Diversity is the nature of the universe. Think about it – it’s not conformity that binds everything together. It’s difference, held in tension.
But all too often, workplaces don’t reflect that. Human beings have a strong tendency to gravitate towards those most like them. This “comfort zone” tendency, while largely unconscious, is one of the most challenging aspects of ensuring a workplace which models the diversity and inclusion that’s required to ensure that you do, in fact, have the best people on board.
Namely’s Workplace Diversity Report 2018 uncovered some surprising realities about the modern workplace. So, what does workplace diversity look like in 2018? Let’s examine some of the more jarring findings of the Report.
Managers Choose Conformity
Data from the report confirmed that managers tend toward conformity in the makeup of the teams they’re in charge of.
As we stated above, human beings tend to gravitate towards other like them (or perceived to be like them). While this tendency was identified across a range of ethnicities, it was most pronounced among white managers.
Only 16% of white employees were found to be reporting to a manager of a different ethnicity. This indicates a need for businesses to pay closer attention to hiring practices at the managerial level to ensure their diversity and inclusion initiatives aren’t undermined.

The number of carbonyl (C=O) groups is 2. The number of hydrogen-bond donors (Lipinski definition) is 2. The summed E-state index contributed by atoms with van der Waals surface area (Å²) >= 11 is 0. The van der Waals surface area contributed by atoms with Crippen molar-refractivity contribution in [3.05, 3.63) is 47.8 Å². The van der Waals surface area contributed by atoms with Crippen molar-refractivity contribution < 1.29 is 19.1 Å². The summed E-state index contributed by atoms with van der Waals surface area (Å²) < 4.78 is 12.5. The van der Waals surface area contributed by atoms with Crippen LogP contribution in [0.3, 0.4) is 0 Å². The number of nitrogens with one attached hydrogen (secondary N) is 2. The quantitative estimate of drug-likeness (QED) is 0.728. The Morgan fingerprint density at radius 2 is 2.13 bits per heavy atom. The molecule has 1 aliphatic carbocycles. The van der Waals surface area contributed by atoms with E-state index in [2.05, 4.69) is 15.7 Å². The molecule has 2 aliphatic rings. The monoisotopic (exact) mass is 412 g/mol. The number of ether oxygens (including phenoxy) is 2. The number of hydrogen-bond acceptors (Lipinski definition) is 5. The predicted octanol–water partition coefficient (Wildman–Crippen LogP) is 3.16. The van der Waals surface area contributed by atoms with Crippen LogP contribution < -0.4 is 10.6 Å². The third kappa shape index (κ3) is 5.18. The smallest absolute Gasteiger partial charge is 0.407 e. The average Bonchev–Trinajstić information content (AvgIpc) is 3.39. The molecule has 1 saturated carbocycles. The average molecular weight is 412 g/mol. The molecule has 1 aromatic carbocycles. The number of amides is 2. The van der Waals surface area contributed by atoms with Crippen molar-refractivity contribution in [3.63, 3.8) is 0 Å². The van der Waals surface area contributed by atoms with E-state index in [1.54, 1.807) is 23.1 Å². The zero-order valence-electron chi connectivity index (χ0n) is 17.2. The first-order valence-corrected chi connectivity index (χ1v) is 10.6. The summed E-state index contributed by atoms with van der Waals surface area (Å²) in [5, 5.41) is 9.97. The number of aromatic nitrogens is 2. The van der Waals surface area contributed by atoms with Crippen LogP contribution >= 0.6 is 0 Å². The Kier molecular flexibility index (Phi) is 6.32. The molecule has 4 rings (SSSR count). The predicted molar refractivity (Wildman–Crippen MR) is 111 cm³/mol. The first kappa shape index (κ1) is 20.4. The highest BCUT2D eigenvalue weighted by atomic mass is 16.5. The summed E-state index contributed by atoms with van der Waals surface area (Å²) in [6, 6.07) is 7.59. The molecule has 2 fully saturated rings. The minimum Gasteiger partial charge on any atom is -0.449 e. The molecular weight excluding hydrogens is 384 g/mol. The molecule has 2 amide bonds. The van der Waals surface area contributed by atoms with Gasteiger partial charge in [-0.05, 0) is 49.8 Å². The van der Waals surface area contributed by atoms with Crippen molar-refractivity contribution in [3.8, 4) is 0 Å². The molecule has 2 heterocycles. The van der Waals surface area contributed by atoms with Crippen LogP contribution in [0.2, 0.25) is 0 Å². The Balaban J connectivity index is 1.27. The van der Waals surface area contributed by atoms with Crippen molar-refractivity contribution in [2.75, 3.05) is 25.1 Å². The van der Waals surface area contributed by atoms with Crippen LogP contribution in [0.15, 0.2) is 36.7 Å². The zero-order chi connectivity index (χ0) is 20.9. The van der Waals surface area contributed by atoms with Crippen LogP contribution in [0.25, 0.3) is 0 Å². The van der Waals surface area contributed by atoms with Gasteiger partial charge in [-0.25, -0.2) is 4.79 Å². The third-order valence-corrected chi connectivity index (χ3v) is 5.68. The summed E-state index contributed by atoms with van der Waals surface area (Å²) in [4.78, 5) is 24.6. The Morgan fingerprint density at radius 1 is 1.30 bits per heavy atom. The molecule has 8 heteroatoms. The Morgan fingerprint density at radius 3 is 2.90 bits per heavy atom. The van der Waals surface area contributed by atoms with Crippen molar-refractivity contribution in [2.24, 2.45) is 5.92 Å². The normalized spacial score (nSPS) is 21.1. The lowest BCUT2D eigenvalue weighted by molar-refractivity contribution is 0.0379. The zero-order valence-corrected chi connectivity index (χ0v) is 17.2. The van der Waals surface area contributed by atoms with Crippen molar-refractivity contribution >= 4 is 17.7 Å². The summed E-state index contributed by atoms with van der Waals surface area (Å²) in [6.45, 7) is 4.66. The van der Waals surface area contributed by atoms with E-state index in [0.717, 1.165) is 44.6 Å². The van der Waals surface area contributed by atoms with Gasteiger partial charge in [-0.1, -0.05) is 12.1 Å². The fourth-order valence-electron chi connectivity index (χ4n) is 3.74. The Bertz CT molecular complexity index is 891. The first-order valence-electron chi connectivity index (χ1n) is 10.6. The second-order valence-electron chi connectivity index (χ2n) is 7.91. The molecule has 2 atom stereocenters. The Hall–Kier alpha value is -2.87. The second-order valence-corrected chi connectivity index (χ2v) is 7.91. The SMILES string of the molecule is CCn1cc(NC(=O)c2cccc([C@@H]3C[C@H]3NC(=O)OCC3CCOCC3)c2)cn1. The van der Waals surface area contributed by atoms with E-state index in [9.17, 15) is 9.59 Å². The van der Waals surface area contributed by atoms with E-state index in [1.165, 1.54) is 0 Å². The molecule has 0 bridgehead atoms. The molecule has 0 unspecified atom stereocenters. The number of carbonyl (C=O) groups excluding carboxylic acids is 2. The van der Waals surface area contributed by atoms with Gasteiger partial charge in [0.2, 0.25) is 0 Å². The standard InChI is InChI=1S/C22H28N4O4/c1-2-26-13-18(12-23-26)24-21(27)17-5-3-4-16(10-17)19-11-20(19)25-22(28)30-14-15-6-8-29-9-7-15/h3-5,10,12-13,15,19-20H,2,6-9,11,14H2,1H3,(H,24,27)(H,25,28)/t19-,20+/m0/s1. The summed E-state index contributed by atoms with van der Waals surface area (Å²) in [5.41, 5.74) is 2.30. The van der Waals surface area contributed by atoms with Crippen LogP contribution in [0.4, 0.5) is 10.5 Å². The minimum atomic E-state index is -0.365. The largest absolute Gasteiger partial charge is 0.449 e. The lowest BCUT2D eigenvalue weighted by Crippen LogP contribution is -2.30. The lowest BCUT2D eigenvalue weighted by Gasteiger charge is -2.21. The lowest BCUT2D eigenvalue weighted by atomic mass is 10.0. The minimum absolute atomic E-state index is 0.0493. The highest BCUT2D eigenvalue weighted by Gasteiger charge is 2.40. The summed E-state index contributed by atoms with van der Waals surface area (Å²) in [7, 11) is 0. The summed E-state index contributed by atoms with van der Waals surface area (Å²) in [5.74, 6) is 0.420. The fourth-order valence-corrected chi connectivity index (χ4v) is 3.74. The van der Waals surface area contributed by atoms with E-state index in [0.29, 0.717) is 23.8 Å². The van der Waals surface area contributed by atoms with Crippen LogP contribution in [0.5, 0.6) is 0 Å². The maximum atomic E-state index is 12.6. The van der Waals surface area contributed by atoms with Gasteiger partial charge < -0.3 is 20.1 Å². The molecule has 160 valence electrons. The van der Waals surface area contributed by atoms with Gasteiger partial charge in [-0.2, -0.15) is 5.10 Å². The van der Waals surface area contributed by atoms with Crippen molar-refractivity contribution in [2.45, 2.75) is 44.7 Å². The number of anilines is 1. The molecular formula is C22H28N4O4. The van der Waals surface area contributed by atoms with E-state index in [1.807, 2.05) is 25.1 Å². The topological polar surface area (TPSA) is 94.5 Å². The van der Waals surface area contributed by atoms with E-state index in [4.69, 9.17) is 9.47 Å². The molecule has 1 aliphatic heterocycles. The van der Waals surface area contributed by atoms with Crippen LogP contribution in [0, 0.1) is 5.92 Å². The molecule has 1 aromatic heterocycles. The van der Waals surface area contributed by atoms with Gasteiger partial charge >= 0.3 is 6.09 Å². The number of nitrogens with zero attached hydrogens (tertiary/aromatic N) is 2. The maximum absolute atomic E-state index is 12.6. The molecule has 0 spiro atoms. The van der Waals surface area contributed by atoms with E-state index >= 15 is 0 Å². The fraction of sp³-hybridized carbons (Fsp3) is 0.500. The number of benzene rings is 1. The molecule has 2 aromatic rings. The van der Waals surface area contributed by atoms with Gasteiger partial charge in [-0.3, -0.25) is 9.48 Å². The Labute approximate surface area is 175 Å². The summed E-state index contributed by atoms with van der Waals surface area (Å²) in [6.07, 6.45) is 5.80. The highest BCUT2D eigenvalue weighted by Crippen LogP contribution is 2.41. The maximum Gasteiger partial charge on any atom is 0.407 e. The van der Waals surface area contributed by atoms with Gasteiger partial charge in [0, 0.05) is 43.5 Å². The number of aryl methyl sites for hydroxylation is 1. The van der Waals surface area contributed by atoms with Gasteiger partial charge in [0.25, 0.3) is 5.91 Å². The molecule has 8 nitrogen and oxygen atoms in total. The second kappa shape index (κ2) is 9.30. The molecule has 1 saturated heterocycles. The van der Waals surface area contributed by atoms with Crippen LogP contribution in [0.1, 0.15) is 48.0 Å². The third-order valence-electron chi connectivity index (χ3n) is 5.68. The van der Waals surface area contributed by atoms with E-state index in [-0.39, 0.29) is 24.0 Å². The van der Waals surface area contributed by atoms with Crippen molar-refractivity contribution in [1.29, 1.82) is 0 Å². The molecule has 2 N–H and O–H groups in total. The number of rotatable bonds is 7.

Women in Leadership Roles
The Report also identified the reality of the leadership gap. Of the more than 40,000 managers implicated in the report’s investigation, only 35% were women.
Male employees spoken to as part of the Report overwhelmingly had male managers. Just over 50% of women, on the other hand, reported to women managers.
Institutional culture, the Report found, continues to skew male. It’s obvious that the need for gender parity is critical, especially in a skills poor employment market.
Women’s Work Goes Unrecognized
While white males received recognition from peers and superiors equally, women’s contributions were recognized at a rate of only 36% by their male co-workers and managers.
Findings for recognition of employees from ethnicities other than white (male and female) were also lackluster, pointing again to the human tendency to “cluster” into factions ruled by bias – whether conscious or unconscious.
What does workplace diversity look like in 2018? According to Namely’s Report, not that hale and hearty.
The workplace, ideally, should be a reflection of the society we live in. It should be home to people of all ethnicities and both sexes. This is increasingly becoming an imperative, as consumers seek out companies with robust diversity and inclusion policies which align with their personal values.
Not modeling those values or leaving them to the vagaries of a management team which may be allowing bias to taint the hiring process, represents a public relations exposure which can be costly to your organization.
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